Genocides

Normative Comparative Studies
  • Thomas W. Simon
Chapter

Abstract

We compare for many purposes. We compare two or more items with an eye towards ranking one item over another. We compare an item to another to enhance or reduce the status or value of one of the compared objects. We also have many devices at our disposal for blocking comparisons. ‘You cannot compare apples and oranges.’ Or we declare that one thing is in a class by itself or that all of the items are incomparable as members of a certain set. If acts are intrinsically bad, it would be bizarre to claim that one of those acts is intrinsically worse than another For Aristotle, ‘there are some whose very name implies wickedness, as, for example, malice, shame-lessness, and envy among the emotions, and adultery, theft, and murder among the actions’ (Nichomachean Ethics, Book II, chaper 6). Comparing the wicked emotions to the wicked actions would be tantamount to comparing apples and oranges., and comparisons among the wicked actions seems strange indeed.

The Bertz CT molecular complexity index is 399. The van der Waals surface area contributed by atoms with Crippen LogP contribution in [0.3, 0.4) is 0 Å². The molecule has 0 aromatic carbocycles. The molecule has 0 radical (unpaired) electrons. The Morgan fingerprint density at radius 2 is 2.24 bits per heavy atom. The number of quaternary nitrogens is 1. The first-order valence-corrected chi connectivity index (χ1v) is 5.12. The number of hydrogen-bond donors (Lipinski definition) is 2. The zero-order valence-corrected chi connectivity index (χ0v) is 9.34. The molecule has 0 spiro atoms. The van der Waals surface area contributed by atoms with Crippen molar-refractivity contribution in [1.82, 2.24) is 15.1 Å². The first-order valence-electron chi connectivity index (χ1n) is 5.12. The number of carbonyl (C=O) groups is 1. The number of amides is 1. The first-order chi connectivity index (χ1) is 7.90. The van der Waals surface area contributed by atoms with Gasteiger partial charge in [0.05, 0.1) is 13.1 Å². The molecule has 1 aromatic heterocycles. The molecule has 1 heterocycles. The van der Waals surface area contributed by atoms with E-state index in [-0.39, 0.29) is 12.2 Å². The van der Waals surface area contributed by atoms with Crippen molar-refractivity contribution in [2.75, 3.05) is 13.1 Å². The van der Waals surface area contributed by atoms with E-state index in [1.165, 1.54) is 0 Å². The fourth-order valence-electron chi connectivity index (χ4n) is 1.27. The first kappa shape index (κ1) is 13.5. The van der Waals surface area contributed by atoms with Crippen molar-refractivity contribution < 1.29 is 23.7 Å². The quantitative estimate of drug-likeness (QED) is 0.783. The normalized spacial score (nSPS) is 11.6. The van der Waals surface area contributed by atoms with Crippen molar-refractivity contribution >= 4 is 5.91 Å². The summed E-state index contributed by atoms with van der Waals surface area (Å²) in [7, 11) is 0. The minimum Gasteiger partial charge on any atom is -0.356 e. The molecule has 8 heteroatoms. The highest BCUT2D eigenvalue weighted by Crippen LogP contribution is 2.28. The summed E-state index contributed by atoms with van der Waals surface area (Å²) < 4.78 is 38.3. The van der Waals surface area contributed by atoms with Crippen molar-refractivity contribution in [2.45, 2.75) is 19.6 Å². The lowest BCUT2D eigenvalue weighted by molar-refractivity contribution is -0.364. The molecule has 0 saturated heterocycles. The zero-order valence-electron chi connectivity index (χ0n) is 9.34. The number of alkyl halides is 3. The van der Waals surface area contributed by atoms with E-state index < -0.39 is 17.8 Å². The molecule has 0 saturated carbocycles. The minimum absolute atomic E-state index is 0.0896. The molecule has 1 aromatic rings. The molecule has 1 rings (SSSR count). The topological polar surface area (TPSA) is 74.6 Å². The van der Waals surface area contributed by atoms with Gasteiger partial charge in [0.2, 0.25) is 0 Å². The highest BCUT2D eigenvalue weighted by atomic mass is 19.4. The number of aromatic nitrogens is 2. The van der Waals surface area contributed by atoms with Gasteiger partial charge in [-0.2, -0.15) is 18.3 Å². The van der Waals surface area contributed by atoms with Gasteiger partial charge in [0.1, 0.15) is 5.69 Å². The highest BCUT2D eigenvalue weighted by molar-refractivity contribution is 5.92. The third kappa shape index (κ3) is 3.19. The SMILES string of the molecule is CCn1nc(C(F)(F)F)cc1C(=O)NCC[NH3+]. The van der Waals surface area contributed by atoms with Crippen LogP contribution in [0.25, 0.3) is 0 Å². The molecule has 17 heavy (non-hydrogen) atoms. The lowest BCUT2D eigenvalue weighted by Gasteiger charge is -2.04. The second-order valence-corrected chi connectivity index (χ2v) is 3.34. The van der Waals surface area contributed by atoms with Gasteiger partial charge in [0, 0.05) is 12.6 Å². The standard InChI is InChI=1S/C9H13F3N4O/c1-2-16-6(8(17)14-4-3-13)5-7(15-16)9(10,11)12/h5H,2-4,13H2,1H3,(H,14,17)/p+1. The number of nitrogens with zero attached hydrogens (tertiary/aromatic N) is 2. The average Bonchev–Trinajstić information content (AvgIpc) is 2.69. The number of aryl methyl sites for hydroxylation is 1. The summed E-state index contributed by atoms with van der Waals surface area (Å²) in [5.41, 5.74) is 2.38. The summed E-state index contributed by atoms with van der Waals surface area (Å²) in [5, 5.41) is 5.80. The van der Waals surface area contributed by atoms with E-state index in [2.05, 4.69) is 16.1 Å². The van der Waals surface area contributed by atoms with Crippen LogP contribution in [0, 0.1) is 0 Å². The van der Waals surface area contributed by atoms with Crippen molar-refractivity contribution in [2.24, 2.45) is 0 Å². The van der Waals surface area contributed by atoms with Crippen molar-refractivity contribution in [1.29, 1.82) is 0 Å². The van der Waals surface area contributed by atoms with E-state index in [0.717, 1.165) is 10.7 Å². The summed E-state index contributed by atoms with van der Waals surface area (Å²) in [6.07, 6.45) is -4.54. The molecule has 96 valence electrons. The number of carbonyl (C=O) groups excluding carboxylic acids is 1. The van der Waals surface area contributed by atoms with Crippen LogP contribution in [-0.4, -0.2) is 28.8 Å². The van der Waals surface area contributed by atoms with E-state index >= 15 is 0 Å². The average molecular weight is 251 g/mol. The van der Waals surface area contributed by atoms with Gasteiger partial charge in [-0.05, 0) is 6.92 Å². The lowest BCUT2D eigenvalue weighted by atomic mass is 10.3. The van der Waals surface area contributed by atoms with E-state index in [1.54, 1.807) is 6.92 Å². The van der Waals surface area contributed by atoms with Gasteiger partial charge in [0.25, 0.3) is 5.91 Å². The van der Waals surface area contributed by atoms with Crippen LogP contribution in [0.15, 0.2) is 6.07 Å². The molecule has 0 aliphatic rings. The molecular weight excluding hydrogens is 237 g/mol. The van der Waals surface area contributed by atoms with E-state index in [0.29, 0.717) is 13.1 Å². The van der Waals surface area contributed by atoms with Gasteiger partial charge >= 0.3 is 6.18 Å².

Keywords

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Notes

  1. 1.
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  2. 2.
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© Palgrave Macmillan, a division of Macmillan Publishers Limited 2001

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  • Thomas W. Simon

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